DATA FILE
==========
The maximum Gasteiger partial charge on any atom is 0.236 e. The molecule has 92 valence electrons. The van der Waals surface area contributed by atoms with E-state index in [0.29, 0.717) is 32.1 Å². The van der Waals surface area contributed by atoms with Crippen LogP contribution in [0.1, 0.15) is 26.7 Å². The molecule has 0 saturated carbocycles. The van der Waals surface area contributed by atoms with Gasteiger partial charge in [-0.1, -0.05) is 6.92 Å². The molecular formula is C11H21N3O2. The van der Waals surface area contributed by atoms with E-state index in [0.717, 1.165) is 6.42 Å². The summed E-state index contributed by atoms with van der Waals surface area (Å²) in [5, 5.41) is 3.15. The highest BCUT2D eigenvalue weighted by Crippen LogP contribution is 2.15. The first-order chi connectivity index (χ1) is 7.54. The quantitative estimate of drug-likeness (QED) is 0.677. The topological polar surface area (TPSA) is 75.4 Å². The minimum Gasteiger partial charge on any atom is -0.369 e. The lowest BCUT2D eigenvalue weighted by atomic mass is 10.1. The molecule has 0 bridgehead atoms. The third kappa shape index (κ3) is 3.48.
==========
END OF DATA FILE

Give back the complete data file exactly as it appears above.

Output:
The maximum Gasteiger partial charge on any atom is 0.236 e. The molecule has 92 valence electrons. The van der Waals surface area contributed by atoms with E-state index in [0.29, 0.717) is 32.1 Å². The van der Waals surface area contributed by atoms with Crippen LogP contribution in [0.1, 0.15) is 26.7 Å². The molecule has 0 saturated carbocycles. The van der Waals surface area contributed by atoms with Gasteiger partial charge in [-0.1, -0.05) is 6.92 Å². The molecular formula is C11H21N3O2. The van der Waals surface area contributed by atoms with E-state index in [0.717, 1.165) is 6.42 Å². The summed E-state index contributed by atoms with van der Waals surface area (Å²) in [5, 5.41) is 3.15. The highest BCUT2D eigenvalue weighted by Crippen LogP contribution is 2.15. The first-order chi connectivity index (χ1) is 7.54. The quantitative estimate of drug-likeness (QED) is 0.677. The topological polar surface area (TPSA) is 75.4 Å². The minimum Gasteiger partial charge on any atom is -0.369 e. The lowest BCUT2D eigenvalue weighted by atomic mass is 10.1. The molecule has 0 bridgehead atoms. The third kappa shape index (κ3) is 3.48.